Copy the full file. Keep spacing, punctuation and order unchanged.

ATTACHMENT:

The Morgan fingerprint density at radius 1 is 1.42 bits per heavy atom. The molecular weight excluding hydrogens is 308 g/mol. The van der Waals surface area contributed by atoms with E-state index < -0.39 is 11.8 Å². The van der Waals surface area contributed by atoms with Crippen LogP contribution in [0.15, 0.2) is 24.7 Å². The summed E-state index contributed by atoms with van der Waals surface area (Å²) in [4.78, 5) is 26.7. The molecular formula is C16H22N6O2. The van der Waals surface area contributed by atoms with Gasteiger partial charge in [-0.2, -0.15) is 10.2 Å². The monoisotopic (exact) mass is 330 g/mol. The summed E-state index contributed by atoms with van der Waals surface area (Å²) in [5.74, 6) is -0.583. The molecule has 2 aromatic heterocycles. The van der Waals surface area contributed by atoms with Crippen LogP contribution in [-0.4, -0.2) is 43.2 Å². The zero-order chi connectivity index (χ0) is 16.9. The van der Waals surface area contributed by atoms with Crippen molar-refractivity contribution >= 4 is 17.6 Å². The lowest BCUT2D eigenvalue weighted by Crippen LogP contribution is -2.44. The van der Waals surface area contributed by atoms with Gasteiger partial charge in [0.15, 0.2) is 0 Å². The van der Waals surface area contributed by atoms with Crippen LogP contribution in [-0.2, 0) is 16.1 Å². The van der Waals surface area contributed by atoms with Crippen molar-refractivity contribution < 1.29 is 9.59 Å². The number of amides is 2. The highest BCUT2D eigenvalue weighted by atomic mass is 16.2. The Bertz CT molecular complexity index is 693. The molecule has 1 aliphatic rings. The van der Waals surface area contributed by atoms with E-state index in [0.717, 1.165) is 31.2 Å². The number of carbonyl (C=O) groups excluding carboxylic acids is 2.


The Morgan fingerprint density at radius 1 is 1.42 bits per heavy atom. The molecular weight excluding hydrogens is 308 g/mol. The van der Waals surface area contributed by atoms with E-state index < -0.39 is 11.8 Å². The van der Waals surface area contributed by atoms with Crippen LogP contribution in [0.15, 0.2) is 24.7 Å². The summed E-state index contributed by atoms with van der Waals surface area (Å²) in [4.78, 5) is 26.7. The molecular formula is C16H22N6O2. The van der Waals surface area contributed by atoms with Gasteiger partial charge in [-0.2, -0.15) is 10.2 Å². The monoisotopic (exact) mass is 330 g/mol. The summed E-state index contributed by atoms with van der Waals surface area (Å²) in [5.74, 6) is -0.583. The molecule has 2 aromatic heterocycles. The van der Waals surface area contributed by atoms with Crippen LogP contribution in [-0.4, -0.2) is 43.2 Å². The zero-order chi connectivity index (χ0) is 16.9. The van der Waals surface area contributed by atoms with Crippen molar-refractivity contribution >= 4 is 17.6 Å². The lowest BCUT2D eigenvalue weighted by Crippen LogP contribution is -2.44. The van der Waals surface area contributed by atoms with Gasteiger partial charge in [0.15, 0.2) is 0 Å². The van der Waals surface area contributed by atoms with Crippen LogP contribution in [-0.2, 0) is 16.1 Å². The van der Waals surface area contributed by atoms with Crippen molar-refractivity contribution < 1.29 is 9.59 Å². The number of amides is 2. The highest BCUT2D eigenvalue weighted by atomic mass is 16.2. The Bertz CT molecular complexity index is 693. The molecule has 1 aliphatic rings. The van der Waals surface area contributed by atoms with E-state index in [0.717, 1.165) is 31.2 Å². The number of carbonyl (C=O) groups excluding carboxylic acids is 2.